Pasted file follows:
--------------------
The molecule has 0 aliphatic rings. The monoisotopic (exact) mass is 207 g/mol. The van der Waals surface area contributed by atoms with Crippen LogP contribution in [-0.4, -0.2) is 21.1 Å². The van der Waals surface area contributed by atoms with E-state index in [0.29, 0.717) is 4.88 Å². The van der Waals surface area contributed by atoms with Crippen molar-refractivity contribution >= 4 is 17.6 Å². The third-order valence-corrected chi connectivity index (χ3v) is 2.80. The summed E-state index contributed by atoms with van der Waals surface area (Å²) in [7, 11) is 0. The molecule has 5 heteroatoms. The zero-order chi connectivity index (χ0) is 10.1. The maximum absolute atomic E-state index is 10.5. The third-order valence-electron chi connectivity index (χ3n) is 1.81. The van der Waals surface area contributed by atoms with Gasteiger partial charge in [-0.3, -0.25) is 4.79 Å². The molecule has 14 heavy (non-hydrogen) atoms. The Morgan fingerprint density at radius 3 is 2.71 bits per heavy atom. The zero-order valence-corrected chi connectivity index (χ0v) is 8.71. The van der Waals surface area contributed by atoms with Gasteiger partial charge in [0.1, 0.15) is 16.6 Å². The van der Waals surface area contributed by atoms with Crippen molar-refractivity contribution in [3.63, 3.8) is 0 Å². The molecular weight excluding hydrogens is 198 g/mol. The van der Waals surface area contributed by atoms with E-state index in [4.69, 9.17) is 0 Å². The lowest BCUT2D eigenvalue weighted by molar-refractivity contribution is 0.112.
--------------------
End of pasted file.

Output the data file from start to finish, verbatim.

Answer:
The molecule has 0 aliphatic rings. The monoisotopic (exact) mass is 207 g/mol. The van der Waals surface area contributed by atoms with Crippen LogP contribution in [-0.4, -0.2) is 21.1 Å². The van der Waals surface area contributed by atoms with E-state index in [0.29, 0.717) is 4.88 Å². The van der Waals surface area contributed by atoms with Crippen molar-refractivity contribution >= 4 is 17.6 Å². The third-order valence-corrected chi connectivity index (χ3v) is 2.80. The summed E-state index contributed by atoms with van der Waals surface area (Å²) in [7, 11) is 0. The molecule has 5 heteroatoms. The zero-order chi connectivity index (χ0) is 10.1. The maximum absolute atomic E-state index is 10.5. The third-order valence-electron chi connectivity index (χ3n) is 1.81. The van der Waals surface area contributed by atoms with Gasteiger partial charge in [-0.3, -0.25) is 4.79 Å². The molecule has 14 heavy (non-hydrogen) atoms. The Morgan fingerprint density at radius 3 is 2.71 bits per heavy atom. The zero-order valence-corrected chi connectivity index (χ0v) is 8.71. The van der Waals surface area contributed by atoms with Gasteiger partial charge in [0.1, 0.15) is 16.6 Å². The van der Waals surface area contributed by atoms with Crippen molar-refractivity contribution in [3.63, 3.8) is 0 Å². The molecular weight excluding hydrogens is 198 g/mol. The van der Waals surface area contributed by atoms with E-state index in [4.69, 9.17) is 0 Å². The lowest BCUT2D eigenvalue weighted by molar-refractivity contribution is 0.112.